There are few things quite as boring as sitting through some strange man telling you all about neurons, dendrites, objective and subjective reality, quadrants, hierarchies and a host of things that would normally put the average person to sleep...
However, whilst there are few things as boring as being PRESENT to hear a paper, the one SURE FIRE thing that IS MORE BORING is reading someone else's BORING paper.... Ha ha!
So, I just wanted to announce that there will be a test for all my friends (particularly for those of you on facebook that keep poking me!) So you had better start reading the paper (all 31 pages of it) or else you may not go to heaven! What do you think Wessel, is that a fair soteriology!?
So, click here to download the BORING paper!
Here's the Abstract (hint - study this and you should be able to pass the test ;-)
A generous ontology: Identity as a process of intersubjective discovery - An African theological contribution.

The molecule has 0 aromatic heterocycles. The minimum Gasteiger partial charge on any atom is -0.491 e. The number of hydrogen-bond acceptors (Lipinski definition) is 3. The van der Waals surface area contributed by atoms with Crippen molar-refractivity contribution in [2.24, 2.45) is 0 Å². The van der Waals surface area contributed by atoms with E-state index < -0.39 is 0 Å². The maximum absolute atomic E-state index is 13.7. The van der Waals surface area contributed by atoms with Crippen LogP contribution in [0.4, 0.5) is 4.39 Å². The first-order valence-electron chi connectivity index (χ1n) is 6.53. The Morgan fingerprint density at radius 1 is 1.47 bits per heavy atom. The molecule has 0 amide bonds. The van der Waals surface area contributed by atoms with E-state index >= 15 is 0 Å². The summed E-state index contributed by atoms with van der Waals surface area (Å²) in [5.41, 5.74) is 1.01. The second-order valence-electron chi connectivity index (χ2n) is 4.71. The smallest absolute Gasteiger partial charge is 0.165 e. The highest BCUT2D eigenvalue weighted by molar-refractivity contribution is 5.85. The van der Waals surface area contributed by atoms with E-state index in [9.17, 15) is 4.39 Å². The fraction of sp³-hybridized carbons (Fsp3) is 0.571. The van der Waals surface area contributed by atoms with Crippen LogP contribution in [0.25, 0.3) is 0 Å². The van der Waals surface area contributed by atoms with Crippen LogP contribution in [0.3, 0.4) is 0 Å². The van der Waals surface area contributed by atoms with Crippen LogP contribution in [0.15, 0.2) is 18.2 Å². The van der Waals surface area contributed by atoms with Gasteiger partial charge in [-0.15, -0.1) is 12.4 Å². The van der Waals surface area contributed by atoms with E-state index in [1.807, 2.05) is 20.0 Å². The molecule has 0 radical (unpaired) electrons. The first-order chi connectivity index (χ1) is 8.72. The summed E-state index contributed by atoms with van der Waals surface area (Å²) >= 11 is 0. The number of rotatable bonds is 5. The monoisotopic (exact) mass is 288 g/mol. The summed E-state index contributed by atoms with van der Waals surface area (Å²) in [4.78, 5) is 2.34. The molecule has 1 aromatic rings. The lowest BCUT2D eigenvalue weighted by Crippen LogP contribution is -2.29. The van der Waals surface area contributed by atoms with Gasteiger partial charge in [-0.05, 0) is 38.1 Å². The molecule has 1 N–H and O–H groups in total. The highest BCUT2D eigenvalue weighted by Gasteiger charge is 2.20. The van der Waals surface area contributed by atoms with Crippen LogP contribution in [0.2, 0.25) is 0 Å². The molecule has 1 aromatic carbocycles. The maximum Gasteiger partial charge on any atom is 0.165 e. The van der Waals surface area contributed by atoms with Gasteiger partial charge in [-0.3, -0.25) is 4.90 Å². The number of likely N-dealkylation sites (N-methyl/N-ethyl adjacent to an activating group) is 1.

The answer to the question "who am I?" is of fundamental importance to being human. Answers to this question have traditionally been sought from various disciplines and sources, these include empirical sources such as biology and sociology, and phenomenological sources such as psychology and religion. Although the approaches are varied they have the notion of foundational truth, whether from an objective, or subjective, perspective in common. The question in the title of this paper comes from the title of a book by WITS academic, Ivor Chipkin, entitled, "Do South Africans Exist? Nationalism, Democracy and the Identity of 'the People'" (2007). This paper will not discuss Chipkin’s thoughts on nationalism and democracy in any detail, however it will consider the matter of human identity that is raised by his question. The approach that this papers takes on the notion of identity is significantly influenced by Brian McLaren’s postmodernist approach to Christian doctrine as outlined in his book "A generous orthodoxy" (2004) - a term coined by Yale Theologian Hans Frei. The inadequacies of traditional approaches to human identity and consciousness that are based upon 'foundational knowledge' will thus be considered. Both subjective and objective approaches will be touched upon, showing the weaknesses of these approaches in dealing with the complex nature of true human identity. The paper will then go on to present an integrative framework for individual consciousness that is not static or ultimately quantifiable, rather it is formulated in the process of mutual discover that arises from a shared journey. The approach presented here draws strongly upon the groundbreaking work of Ken Wilber and Eugene de Quincey and relates their ontlogical systems to the intersubjective approach to identity that can be found in the African philosophy of ubuntu. This paper will show how the ethics and theology of this indigenous knowledge system can contribute toward overcoming the impasse of validating individual identity and consciousness.